Babbitt has served terms as Michigan 4-H Foundation president, vice president, immediate past president and treasurer, and chaired the foundation’s Personnel Committee for over a decade.
“I can see the value of it in young people’s lives across the state. I enjoy Kettunen Center and the quality training offered at Kettunen,” Babbitt said. “It’s a nice place to visit, and it’s nice to be a part of it.
“1971 was the first time I was at Kettunen Center. It was for a 4-H food and nutrition workshop. The center was very different then, with an A, B and C lodge -- that’s what they were called back then. It’s been a joy to see how Kettunen Center has changed.
“Over the years, I attended a variety of 4-H workshops, including craft, FOLKPATTERNS, citizenship, leadership. I enjoyed going to them.”
Although Babbitt was not involved in 4-H as a youth, she became a 4-H leader in 1969, 50 years ago.
“A neighbor invited my kids to a meeting and to join their 4-H club. My kids were 5 and 6 at the time,” Babbitt said. “My son and daughter were both involved in 4-H until they graduated high school and went to college – and I stayed in 4-H.
“That first year they did a stamp collection. The next year, my neighbor asked if I’d like to teach the kids knitting, and the Needle Beatles 4-H Club just kept growing. At one time we had 40 members. We’ve done sewing, baking, macramé, string art, gift wrapping – one year we even made Cabbage Patch dolls.”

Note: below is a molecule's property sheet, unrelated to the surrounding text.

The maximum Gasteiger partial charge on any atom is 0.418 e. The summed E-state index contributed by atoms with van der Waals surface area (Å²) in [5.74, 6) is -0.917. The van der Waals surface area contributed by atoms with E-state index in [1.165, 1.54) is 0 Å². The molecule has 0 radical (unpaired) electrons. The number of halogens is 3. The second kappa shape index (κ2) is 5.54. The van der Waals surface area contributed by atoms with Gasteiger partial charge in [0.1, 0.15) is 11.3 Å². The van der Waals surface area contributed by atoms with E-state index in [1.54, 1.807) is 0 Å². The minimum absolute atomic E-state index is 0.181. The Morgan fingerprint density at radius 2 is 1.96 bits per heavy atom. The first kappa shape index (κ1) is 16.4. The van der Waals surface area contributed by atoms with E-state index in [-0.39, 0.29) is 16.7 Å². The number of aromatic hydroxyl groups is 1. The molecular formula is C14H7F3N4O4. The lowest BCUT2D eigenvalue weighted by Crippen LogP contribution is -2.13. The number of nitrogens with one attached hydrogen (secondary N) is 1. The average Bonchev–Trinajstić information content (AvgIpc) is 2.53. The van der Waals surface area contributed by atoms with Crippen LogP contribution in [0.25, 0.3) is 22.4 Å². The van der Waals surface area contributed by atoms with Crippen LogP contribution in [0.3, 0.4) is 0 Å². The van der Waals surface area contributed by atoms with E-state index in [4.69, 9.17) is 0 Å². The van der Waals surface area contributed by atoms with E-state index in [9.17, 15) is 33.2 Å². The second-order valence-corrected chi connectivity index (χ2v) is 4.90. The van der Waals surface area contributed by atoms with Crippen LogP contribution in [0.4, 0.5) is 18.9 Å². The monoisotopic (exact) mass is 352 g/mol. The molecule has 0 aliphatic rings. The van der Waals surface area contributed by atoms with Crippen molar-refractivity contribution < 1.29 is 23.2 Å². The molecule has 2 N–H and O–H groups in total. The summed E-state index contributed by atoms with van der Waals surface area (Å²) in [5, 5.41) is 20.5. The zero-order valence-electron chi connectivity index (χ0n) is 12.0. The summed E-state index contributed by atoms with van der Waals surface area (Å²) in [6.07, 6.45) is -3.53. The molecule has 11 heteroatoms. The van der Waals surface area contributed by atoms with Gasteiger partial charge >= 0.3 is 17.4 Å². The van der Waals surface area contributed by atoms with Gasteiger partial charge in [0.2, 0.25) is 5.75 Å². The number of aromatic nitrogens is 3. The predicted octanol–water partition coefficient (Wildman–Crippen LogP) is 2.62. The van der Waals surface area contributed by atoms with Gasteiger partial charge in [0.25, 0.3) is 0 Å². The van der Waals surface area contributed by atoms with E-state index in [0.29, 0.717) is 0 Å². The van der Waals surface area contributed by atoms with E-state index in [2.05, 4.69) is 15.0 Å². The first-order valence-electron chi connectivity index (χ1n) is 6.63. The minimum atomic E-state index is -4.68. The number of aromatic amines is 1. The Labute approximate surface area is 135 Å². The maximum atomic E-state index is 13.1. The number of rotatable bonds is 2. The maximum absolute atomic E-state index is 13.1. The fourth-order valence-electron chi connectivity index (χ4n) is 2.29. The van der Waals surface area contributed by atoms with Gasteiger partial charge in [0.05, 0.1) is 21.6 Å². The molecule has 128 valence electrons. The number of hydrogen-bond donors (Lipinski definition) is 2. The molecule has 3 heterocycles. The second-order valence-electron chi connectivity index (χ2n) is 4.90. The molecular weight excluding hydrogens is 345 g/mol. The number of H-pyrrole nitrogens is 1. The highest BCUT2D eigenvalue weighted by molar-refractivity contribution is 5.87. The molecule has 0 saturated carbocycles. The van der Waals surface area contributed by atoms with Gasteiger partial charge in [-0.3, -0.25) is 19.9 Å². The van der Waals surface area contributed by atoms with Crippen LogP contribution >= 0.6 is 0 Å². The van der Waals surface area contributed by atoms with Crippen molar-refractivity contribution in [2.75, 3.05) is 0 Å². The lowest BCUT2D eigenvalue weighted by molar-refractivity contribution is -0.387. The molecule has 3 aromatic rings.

As a 4-H volunteer, she attended 4-H Exploration Days, Kettunen Center 4-H workshops and a variety of other statewide events. For many years, she also served as a member of the Muskegon County 4-H Leaders Council, helped out with the Muskegon County fair and judged local competitions.
4-H also has deep roots in her family. Babbitt’s late husband, Ed, was a 4-H alumnus and a 4-H volunteer. She recalled him helping 4-H members build a car.
“My son still gets out his 4-H car every once in a while,” she said.
When her husband was very ill, a local person asked her if she would be interested in building a garden on a section of property she and her husband owned in downtown Muskegon. After her husband died in 2004, she approved the garden plans and, in 2005, dedicated the Heritage Memorial Garden in Ed’s memory. After the dedication, Babbitt received numerous inquiries from others interested in sponsoring memorial benches. To date the garden has 30 memorial benches, two fountains – one each for Ed and Pam – and a gazebo, frequently used for wedding photos.
“My husband was in the first 4-H Emerald Clover Society class, and the stone marking his memorial fountain is from the Emerald Clover Society. When the company was working on the wall for Kettunen Center, they did a sample engraving, and that stone now marks the fountain in his memory,” she explained.
Although Babbitt isn’t a leader of the Needle Beatles any longer, she still remains active with her local community, especially with the Heritage Memorial Garden. She is also a member of Rotary Club and the Woman’s Division Chamber of Commerce, and Milwaukee Clipper board treasurer, and serves on a variety of committees for these organizations.